It's a dry and arid landscape but still has birds, like the Black-chinned Sparrow:

And Bullock's Oriole:

And mammals too:

As we drove further into the park (it's an out-and-back route), the sun rose, the temperature rose with it and served to enhance the landscape and the experience:

Some of the plants were in flower:

On the way back to the car we saw Rock Wrens:

Dangerous looking country:

This is the arch at the start of the driving route, still in the early morning light:

I had to get two photographers to sit down as one in particular was getting himself into everybody's pictures that morning, but they did oblige:

We had decided due to my vertigo not to attempt the walk up to Delicate Arch, however there is a route beneath it and with a 500x combined with a 1.4x you can still get pretty good views of said arch:

Considering it is 'delicate' it's also huge.  We saw people walking under the arch (crazy fools!) and they only come up to the horizontal cracks on the 'feet'.  This is the arch in its landscape for context and with a normal lens:

We headed back towards the entrance, conscious of the increasing streams of cars heading into the park, and stopped at Hidden Arch, an arch in a rock formation, which involves walking on lots of the red sand as you can see here:

While in these rocks we spotted a group of White-throated Swifts, I wanted a picture, so hand-held the camera and waved it around trying to focus on the birds as they flew.  I think this was one of the last pictures I took, and the only one in focus:

We stopped at various spots on the way back out to take more pictures, it really is a beautiful place, probably the most stunning either of us have ever seen:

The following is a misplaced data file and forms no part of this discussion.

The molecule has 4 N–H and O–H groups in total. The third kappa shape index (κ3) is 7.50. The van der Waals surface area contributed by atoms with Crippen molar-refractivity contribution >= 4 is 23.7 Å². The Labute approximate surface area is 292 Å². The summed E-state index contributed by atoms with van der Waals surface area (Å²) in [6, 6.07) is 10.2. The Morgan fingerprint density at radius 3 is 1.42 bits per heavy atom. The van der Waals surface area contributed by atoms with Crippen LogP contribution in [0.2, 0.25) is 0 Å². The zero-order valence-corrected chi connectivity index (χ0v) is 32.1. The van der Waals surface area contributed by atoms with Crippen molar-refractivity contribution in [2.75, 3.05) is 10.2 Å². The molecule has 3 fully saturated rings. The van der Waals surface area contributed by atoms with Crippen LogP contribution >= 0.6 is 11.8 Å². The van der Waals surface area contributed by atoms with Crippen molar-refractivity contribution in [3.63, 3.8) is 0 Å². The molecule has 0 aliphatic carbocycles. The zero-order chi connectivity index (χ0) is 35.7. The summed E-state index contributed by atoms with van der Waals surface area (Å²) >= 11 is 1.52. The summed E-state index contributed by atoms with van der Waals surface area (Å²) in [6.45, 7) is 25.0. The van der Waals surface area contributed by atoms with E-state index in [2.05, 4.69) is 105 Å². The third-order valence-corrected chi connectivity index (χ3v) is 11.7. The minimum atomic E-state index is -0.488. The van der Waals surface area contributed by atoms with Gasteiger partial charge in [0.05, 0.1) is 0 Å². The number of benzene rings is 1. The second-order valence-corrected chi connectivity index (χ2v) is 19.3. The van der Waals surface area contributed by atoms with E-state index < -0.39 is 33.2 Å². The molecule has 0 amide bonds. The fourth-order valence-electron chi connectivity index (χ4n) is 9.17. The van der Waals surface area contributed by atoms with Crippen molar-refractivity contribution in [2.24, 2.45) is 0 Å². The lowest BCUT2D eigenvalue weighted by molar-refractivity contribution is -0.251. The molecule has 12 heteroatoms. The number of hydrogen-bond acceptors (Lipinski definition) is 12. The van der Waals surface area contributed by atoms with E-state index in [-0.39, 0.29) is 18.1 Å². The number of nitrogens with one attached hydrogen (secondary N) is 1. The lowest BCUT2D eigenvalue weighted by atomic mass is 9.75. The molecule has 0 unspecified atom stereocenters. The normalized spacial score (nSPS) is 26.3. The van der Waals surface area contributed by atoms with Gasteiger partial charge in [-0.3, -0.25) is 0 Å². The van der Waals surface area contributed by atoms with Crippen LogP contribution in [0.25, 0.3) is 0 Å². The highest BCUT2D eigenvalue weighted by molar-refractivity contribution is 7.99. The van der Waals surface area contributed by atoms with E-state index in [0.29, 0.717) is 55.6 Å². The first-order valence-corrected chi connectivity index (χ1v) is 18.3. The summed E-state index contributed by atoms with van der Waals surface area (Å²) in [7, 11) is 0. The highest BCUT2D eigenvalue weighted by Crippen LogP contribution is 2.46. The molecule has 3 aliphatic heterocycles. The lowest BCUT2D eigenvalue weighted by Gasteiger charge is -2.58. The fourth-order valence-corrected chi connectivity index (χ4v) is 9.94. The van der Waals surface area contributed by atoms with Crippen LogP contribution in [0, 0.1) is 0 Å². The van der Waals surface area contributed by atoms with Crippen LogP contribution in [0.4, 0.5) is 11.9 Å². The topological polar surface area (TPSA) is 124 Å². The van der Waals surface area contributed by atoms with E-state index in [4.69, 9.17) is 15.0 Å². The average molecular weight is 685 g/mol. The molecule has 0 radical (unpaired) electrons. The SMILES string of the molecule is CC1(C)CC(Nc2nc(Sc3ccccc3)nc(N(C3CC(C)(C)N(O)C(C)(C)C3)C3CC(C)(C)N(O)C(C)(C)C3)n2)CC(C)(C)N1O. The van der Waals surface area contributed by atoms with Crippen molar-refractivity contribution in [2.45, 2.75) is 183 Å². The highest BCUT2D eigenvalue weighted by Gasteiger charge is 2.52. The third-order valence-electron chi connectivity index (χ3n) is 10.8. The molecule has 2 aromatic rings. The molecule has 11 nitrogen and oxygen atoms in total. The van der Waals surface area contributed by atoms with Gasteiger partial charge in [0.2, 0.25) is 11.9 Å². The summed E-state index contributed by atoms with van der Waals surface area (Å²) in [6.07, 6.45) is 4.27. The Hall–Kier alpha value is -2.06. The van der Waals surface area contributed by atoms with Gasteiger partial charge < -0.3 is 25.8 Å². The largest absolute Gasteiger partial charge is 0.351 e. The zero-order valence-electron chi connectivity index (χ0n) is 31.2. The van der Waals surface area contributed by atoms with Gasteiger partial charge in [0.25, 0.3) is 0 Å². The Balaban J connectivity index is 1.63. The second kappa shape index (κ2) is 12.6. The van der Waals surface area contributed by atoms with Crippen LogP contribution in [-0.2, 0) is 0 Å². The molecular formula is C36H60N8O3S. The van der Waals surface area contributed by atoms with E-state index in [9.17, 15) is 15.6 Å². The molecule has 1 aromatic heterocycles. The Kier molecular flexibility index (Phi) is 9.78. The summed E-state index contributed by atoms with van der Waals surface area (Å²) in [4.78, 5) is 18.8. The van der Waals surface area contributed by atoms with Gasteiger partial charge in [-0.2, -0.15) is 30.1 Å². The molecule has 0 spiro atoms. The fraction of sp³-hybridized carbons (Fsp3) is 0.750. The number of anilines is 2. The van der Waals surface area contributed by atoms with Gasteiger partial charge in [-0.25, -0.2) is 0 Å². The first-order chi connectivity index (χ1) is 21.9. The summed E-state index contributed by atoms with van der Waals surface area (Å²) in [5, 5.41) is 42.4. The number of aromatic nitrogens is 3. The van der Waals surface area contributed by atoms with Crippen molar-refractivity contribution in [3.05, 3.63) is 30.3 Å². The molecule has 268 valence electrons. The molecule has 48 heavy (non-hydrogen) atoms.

On our last hike in the park, in ever larger crowds, like us a Violet-green Swallow had decided it was time to take off:

As we left the park there were long queues to enter - as usual the early start paid-off.  We then turned and headed for Zion, some 300 miles away, along Interstate 70, which was an amazing drive.  The landscape is continually spectacular and I really enjoyed it even though it was five hours behind the wheel.

Wednesday, June 25, 2014

USA 2014 - Scott M Matheson Wetlands Preserve

The Scott M Matheson Wetlands Preserve was named after a former, late, Governor of Utah, by the Nature Conservancy, in honour of his commitment to conservation, and it is a lovely place to visit.

We arrived late afternoon in the full heat of the day but there's still tree cover, seating and a trail alongside the river:

The red rock provides a great backdrop for bird portraits too:

As evidenced by this House Finch:

and this Rock Wren:

Around the preserve we saw a number of Say's Phoebes, this one look to be a recent fledgling judging by the gape:

Spotted Towhee's sang, scurried and scuffled and then sang some more:

We tracked a Yellow-breasted Chat as it sang and moved, eventually both seeing it and capturing the profile in sympathetic light:

Hot, tired and hungry, we stopped at a veggie and vegan friendly wholefoods store to stock-up on snack foods (for missed breakfasts and lunches) and then enjoyed dinner at one of the veggie-friendly restaurants in Moab.